Nobody leaves a great bossHow lack of recognition drives talent away.
On the face of it, he appeared to have a very good #job: decent pay, a prestigious company, interesting work. Yet he decided to join the ranks of #jobseekers asking for coaching support.
When discussing what was missing in his current role that he was hoping to find in the next one, a number of little stories emerged. All of these stories echoed what I hear from other clients. All point to the same issue driving away employees: a lack of recognition.
Showing respect and recognition, or lack thereof, can take many forms: Formal measures, management decisions, even day-to-day interactions. And most slights and omissions are inadvertent. This makes it even more important for #humanresources to teach corporate #leadership how to show respect and recognise team members.
Here are nine phrases to spot managers with low #emotionalintelligence who need to learn about how to respect .
1. “I can’t ask for a formal promotion, because HR rules say…” At the formal level, job title, pay or perks are important to many: Team leaders need to be seen to challenge #Humanresources to make sure the highest performers in your team are duly recognised.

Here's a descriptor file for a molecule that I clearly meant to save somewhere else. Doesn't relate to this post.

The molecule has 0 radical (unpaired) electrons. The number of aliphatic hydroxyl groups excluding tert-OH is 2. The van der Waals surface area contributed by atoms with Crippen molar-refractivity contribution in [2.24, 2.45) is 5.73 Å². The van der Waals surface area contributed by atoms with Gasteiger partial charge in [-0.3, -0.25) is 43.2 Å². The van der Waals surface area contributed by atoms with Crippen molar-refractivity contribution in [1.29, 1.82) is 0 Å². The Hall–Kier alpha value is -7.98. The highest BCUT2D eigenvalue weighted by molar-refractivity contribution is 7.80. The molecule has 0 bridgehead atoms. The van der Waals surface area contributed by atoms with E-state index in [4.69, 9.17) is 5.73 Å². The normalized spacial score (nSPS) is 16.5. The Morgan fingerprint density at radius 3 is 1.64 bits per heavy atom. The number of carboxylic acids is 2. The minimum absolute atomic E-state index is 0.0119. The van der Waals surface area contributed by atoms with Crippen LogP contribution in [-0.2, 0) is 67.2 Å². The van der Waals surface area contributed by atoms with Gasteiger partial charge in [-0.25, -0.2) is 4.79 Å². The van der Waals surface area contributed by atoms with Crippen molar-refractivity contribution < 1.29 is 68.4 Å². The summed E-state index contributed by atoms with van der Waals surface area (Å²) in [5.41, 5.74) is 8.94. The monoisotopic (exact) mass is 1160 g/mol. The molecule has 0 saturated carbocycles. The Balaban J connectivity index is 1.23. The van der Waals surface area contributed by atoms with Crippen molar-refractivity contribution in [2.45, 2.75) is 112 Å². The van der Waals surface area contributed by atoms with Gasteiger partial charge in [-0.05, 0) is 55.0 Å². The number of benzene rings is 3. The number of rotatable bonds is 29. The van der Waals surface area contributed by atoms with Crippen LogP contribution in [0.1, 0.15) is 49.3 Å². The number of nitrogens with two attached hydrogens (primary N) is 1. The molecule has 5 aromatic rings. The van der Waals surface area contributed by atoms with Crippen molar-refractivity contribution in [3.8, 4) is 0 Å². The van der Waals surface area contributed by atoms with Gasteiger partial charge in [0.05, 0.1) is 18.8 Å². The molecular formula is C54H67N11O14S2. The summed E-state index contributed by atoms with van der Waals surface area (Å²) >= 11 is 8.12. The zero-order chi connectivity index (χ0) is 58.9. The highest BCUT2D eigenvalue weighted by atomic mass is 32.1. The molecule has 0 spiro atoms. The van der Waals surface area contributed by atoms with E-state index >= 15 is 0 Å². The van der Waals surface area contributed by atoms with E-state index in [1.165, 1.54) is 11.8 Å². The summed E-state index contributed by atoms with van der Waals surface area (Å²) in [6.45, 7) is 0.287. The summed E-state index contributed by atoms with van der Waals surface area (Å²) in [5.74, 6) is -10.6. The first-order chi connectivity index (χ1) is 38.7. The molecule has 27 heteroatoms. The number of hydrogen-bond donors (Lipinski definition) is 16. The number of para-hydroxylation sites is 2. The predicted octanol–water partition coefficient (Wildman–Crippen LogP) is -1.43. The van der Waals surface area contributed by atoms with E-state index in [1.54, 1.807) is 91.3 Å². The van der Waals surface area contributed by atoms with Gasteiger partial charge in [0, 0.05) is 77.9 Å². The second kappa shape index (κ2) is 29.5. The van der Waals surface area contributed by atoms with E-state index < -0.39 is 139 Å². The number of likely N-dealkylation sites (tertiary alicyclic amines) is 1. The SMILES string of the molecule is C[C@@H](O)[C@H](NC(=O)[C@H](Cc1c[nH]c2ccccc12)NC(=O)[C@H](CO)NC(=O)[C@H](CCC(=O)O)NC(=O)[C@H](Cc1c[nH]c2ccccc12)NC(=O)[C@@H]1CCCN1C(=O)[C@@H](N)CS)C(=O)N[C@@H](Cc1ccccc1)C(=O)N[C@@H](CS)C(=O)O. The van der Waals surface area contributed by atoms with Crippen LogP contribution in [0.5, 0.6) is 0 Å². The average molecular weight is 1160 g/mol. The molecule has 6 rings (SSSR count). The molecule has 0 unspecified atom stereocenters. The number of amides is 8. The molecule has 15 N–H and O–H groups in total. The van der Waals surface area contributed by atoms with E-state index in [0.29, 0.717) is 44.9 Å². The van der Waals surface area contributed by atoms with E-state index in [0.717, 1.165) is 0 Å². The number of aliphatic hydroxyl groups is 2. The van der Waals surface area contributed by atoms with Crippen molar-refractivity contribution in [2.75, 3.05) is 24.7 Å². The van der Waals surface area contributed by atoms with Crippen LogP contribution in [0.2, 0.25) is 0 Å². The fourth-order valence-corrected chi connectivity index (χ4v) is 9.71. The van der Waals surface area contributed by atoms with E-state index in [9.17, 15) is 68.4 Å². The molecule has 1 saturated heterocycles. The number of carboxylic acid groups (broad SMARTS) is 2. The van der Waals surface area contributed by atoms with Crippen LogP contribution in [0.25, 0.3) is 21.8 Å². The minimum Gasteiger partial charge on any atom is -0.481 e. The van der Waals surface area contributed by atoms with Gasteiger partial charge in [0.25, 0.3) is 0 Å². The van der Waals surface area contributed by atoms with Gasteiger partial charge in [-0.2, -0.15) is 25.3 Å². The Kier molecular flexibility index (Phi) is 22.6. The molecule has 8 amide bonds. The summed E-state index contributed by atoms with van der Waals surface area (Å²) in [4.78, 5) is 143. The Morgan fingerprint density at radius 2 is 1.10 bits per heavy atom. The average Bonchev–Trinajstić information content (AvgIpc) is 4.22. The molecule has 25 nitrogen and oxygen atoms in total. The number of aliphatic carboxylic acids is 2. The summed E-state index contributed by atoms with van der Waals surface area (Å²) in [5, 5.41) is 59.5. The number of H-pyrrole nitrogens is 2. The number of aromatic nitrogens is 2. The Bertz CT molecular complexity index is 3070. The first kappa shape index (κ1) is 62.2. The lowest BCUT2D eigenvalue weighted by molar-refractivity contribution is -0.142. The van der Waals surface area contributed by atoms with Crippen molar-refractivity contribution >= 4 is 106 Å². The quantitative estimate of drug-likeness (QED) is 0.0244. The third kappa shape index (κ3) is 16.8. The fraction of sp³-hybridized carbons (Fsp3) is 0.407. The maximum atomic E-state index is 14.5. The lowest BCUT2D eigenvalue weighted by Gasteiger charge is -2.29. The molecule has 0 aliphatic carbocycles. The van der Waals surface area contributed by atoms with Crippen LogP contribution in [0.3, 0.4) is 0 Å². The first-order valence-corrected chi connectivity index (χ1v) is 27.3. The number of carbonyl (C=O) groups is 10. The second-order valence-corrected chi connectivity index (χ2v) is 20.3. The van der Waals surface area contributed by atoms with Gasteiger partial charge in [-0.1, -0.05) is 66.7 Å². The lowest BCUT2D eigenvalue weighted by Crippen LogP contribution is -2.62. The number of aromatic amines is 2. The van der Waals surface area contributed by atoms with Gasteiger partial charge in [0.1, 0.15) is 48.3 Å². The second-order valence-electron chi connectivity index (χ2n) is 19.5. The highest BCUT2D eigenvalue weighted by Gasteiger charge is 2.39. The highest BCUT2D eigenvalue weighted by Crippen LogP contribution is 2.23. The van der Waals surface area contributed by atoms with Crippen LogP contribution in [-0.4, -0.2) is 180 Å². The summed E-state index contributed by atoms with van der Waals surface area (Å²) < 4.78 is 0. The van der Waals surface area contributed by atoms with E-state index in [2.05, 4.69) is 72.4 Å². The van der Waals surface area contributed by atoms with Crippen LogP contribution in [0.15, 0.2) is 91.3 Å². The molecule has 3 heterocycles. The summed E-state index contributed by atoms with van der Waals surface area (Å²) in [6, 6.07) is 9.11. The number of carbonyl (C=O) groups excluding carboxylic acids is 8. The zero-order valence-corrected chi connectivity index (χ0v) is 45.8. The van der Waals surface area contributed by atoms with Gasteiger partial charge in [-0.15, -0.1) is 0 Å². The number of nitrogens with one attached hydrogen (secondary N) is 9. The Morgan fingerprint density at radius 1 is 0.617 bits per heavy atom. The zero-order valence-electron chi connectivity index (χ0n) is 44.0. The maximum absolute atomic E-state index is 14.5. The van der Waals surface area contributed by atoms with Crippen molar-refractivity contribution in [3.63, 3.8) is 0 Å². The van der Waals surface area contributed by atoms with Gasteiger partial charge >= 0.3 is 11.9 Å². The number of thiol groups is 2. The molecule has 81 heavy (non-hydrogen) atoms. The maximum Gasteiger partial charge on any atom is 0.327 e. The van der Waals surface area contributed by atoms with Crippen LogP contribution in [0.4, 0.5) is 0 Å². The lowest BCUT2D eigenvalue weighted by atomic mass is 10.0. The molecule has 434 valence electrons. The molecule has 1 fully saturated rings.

2. “Why should I thank someone for simply doing their job?” A working relationship is a relationship, not a stage for inappropriate power moves.
3. “…” (Saying nothing and thinking: if I haven’t criticised, that is praise enough.) Err on the side of too much positive feedback. (There are significant cultural differences here: This tends to be a far greater issue, for example, in French corporate culture than in the US.)
4. “Great job” Expressly recognise good work is important, but be specific, authentic and include constructive criticism. Phony platitudes and generalities make you look dishonest. Constructive criticism shows you are also interested in developing your team member’s talent.
5. “Bob, why don’t you come up on stage! Don’t be shy!!!” Choose a form of recognition that the team member appreciates. Some may bask in the mention at a major meeting. For others a personal word is just fine.
6. “They didn’t need to be in this meeting” Not including previous participants may feel like a demotion, if it is a formally senior meeting or a meeting where important decisions are made.
7. “My boss asked only me to come” Yes, but you could ask if you could bring along your colleague because he really did most of the work and you want this to be recognised.
8. “Recruiting new staff is purely my role” But does it hurt to listen to the people who will be working with this person?
9. “I like to be closely involved in the work of all my team members” Micromanaging the able and motivated staff member may be interpreted as a lack of trust.